In a typical team scenario, a Dropbox user shared a file with a team member for review or approval. If they wanted to check the progress of this process, the only way to do it up until now was to send an email or text message explicitly asking if the person looked at it yet — not a terribly efficient workflow.
Dropbox recognized this and has built in a fix in the latest mobile release. Now users can can simply see who has looked at or taken action on a file directly from the mobile application without having to leave the application.
In addition, those being asked to review files can see those notifications right at the top of the Home screen in the mobile app, making the whole feedback cycle much more organized.
Joey Loi, product manager at Dropbox says this is a much more streamlined way to understand activity inside of Dropbox. “With this feature, we think about the closing loop on collaboration. At its heart, collaboration is feedback flows. When I change something on a file, there are a few steps before [my co-worker] knows I’ve changed it,” Loi explained. With this feature that feedback loop can close much faster.
The company also changed the way it organizes and displays files putting the files that you opened most recently at the top of the Home screen, which is somewhat like Recents in Google Drive. It also provides a way to favorite a file and puts those files that are most important at the top of the list, making it easier to find the files that are likely most important to you more quickly when you access the mobile app.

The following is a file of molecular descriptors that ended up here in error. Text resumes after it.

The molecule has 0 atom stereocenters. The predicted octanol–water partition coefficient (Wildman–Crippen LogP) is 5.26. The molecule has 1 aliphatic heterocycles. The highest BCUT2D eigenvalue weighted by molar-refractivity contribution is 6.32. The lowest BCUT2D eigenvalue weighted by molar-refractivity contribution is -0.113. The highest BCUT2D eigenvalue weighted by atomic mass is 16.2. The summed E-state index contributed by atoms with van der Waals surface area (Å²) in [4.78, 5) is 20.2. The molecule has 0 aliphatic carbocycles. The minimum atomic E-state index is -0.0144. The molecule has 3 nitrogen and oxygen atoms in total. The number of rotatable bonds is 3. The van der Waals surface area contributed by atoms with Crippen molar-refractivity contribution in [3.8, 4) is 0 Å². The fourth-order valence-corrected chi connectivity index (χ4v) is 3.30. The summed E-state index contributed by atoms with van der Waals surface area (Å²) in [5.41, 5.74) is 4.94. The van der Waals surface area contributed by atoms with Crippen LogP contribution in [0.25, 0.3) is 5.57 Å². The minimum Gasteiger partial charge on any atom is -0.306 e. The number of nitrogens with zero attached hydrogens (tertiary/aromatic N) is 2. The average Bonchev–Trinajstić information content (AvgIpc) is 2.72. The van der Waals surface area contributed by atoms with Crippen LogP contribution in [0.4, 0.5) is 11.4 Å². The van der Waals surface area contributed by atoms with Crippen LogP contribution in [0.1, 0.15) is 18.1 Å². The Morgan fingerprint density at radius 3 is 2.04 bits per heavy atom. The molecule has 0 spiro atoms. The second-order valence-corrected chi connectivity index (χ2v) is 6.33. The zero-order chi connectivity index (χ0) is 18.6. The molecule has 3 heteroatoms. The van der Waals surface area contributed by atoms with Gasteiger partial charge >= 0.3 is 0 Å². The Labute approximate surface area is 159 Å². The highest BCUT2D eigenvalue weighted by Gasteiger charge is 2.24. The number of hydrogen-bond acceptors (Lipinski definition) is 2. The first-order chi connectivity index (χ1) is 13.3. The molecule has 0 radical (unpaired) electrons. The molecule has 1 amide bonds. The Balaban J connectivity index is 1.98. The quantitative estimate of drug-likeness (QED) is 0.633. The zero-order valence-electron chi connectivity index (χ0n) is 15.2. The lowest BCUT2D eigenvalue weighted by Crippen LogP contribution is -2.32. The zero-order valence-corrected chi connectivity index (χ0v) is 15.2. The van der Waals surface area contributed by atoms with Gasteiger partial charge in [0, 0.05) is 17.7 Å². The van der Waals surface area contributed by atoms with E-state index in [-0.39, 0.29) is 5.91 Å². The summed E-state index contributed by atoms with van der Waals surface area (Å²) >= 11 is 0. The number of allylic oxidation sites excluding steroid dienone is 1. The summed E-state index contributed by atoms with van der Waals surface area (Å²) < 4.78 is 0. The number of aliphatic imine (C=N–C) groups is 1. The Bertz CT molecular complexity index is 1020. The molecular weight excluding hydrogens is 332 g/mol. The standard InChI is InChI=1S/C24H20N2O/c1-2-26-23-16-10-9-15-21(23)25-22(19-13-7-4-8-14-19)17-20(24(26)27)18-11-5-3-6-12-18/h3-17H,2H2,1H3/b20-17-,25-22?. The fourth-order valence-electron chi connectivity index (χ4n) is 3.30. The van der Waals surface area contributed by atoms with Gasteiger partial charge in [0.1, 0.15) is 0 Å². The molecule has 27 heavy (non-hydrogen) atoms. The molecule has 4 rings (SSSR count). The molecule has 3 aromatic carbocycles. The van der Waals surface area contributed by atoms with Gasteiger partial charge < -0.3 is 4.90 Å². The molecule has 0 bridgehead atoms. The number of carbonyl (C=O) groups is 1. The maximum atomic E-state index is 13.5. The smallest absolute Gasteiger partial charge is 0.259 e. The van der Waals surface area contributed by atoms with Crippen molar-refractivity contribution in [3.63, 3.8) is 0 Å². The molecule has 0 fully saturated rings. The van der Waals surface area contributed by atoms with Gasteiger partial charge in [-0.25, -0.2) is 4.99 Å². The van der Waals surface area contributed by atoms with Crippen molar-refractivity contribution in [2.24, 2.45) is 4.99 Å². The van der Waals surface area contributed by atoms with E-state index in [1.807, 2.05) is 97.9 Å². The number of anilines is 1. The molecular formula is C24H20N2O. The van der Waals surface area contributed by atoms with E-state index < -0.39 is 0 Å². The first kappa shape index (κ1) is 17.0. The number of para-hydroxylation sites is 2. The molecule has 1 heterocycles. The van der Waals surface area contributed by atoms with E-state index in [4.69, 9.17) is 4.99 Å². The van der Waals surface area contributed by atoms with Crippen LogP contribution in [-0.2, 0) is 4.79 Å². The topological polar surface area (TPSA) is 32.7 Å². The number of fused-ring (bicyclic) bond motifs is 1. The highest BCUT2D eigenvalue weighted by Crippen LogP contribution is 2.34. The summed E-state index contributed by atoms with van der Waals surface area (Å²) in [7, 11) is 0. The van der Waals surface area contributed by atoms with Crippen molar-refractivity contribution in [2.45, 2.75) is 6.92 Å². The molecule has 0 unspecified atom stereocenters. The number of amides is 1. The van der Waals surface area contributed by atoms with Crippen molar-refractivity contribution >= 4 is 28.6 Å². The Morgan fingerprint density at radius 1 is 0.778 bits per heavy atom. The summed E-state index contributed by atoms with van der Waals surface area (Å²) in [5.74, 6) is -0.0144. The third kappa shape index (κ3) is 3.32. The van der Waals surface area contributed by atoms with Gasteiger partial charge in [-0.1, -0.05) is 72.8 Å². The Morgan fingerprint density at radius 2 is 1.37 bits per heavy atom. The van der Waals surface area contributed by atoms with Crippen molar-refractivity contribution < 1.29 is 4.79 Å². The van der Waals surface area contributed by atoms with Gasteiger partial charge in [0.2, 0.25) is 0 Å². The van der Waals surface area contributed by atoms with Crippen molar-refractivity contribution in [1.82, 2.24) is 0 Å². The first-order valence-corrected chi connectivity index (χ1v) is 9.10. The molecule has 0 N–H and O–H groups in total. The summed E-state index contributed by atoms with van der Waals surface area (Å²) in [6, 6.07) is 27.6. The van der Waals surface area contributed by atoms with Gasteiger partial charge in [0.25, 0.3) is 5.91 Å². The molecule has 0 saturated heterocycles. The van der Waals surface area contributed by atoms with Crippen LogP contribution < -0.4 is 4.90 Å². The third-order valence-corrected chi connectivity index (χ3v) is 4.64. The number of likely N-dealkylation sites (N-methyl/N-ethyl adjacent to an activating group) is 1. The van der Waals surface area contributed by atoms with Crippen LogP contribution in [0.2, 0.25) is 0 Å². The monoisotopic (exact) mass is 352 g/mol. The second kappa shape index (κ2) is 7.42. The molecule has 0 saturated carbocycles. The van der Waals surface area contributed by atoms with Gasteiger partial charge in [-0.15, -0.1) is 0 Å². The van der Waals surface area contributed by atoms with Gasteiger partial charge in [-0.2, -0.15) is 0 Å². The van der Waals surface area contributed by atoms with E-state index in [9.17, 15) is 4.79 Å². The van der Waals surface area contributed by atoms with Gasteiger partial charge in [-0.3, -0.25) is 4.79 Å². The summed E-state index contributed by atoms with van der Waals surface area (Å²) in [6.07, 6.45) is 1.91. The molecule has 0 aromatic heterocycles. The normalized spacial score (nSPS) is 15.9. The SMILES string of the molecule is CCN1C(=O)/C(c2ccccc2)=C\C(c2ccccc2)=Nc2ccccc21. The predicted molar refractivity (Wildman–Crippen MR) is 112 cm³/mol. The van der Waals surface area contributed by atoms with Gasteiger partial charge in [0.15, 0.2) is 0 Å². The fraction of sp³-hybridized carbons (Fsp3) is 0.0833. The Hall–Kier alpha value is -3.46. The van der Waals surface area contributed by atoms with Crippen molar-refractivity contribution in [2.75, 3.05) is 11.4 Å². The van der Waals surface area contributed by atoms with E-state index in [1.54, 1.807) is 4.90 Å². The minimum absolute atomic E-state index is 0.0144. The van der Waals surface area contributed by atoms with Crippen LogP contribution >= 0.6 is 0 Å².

Finally you can now drag and drop a file from an email into a Dropbox folder in a mobile context.
While none of these individual updates are earth shattering changes by any means, they do make it easier for users to access, share and work with files in Dropbox on a mobile device. “All the features are to help teams collaborate and be efficient on mobile,” Loi said.
News Source = techcrunch.com
Oracle could be feeling cloud transition growing pains
Oracle is learning that it’s hard for enterprise companies born in the data center to make the transition to the cloud, an entirely new way of doing business. Yesterday it reported its earnings and it was a mixed bag, made harder by changing the way the company counts cloud revenue.
In its earnings press release from yesterday, it put it this way: “Q4 Cloud Services and License Support revenues were up 8% to $6.8 billion. Q4 Cloud License and On-Premise License revenues were down 5% to $2.5 billion.”
Let’s compare that with the language from their Q3 revenue in March: “Cloud Software as a